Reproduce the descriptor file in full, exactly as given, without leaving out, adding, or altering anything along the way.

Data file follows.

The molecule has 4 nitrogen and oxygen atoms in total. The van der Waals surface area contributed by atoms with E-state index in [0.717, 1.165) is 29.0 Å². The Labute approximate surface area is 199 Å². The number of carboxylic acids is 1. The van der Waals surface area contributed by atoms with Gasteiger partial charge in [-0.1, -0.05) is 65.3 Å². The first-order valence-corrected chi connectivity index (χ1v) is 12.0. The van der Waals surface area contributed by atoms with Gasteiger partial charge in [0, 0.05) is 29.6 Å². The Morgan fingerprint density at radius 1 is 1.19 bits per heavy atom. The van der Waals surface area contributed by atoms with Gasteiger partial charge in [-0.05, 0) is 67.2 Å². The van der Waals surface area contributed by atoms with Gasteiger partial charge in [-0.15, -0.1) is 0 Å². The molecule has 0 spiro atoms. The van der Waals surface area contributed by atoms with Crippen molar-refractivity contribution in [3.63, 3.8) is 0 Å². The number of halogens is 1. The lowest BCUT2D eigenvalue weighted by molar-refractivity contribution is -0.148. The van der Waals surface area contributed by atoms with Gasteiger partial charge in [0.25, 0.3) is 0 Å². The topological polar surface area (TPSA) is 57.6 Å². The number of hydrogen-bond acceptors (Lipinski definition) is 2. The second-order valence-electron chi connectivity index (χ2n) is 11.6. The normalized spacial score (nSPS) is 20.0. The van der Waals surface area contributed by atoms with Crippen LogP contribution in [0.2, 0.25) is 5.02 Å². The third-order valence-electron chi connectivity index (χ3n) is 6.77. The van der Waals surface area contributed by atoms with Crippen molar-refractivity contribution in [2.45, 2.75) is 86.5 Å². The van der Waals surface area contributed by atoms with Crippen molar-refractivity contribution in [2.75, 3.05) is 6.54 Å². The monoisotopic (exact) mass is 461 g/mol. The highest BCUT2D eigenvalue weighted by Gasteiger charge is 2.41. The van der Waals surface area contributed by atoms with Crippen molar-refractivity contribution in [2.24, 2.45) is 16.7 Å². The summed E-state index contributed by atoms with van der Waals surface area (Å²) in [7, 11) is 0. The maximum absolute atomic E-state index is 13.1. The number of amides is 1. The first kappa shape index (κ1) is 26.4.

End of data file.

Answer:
The molecule has 4 nitrogen and oxygen atoms in total. The van der Waals surface area contributed by atoms with E-state index in [0.717, 1.165) is 29.0 Å². The Labute approximate surface area is 199 Å². The number of carboxylic acids is 1. The van der Waals surface area contributed by atoms with Gasteiger partial charge in [-0.1, -0.05) is 65.3 Å². The first-order valence-corrected chi connectivity index (χ1v) is 12.0. The van der Waals surface area contributed by atoms with Gasteiger partial charge in [0, 0.05) is 29.6 Å². The Morgan fingerprint density at radius 1 is 1.19 bits per heavy atom. The van der Waals surface area contributed by atoms with Gasteiger partial charge in [-0.05, 0) is 67.2 Å². The van der Waals surface area contributed by atoms with Gasteiger partial charge in [-0.15, -0.1) is 0 Å². The molecule has 0 spiro atoms. The van der Waals surface area contributed by atoms with Crippen molar-refractivity contribution in [3.63, 3.8) is 0 Å². The number of halogens is 1. The lowest BCUT2D eigenvalue weighted by molar-refractivity contribution is -0.148. The van der Waals surface area contributed by atoms with Gasteiger partial charge in [0.25, 0.3) is 0 Å². The topological polar surface area (TPSA) is 57.6 Å². The number of hydrogen-bond acceptors (Lipinski definition) is 2. The second-order valence-electron chi connectivity index (χ2n) is 11.6. The normalized spacial score (nSPS) is 20.0. The van der Waals surface area contributed by atoms with Crippen LogP contribution in [0.2, 0.25) is 5.02 Å². The third-order valence-electron chi connectivity index (χ3n) is 6.77. The van der Waals surface area contributed by atoms with Crippen molar-refractivity contribution in [2.45, 2.75) is 86.5 Å². The van der Waals surface area contributed by atoms with Crippen molar-refractivity contribution in [2.75, 3.05) is 6.54 Å². The monoisotopic (exact) mass is 461 g/mol. The highest BCUT2D eigenvalue weighted by Gasteiger charge is 2.41. The van der Waals surface area contributed by atoms with Crippen molar-refractivity contribution in [2.24, 2.45) is 16.7 Å². The summed E-state index contributed by atoms with van der Waals surface area (Å²) in [7, 11) is 0. The maximum absolute atomic E-state index is 13.1. The number of amides is 1. The first kappa shape index (κ1) is 26.4.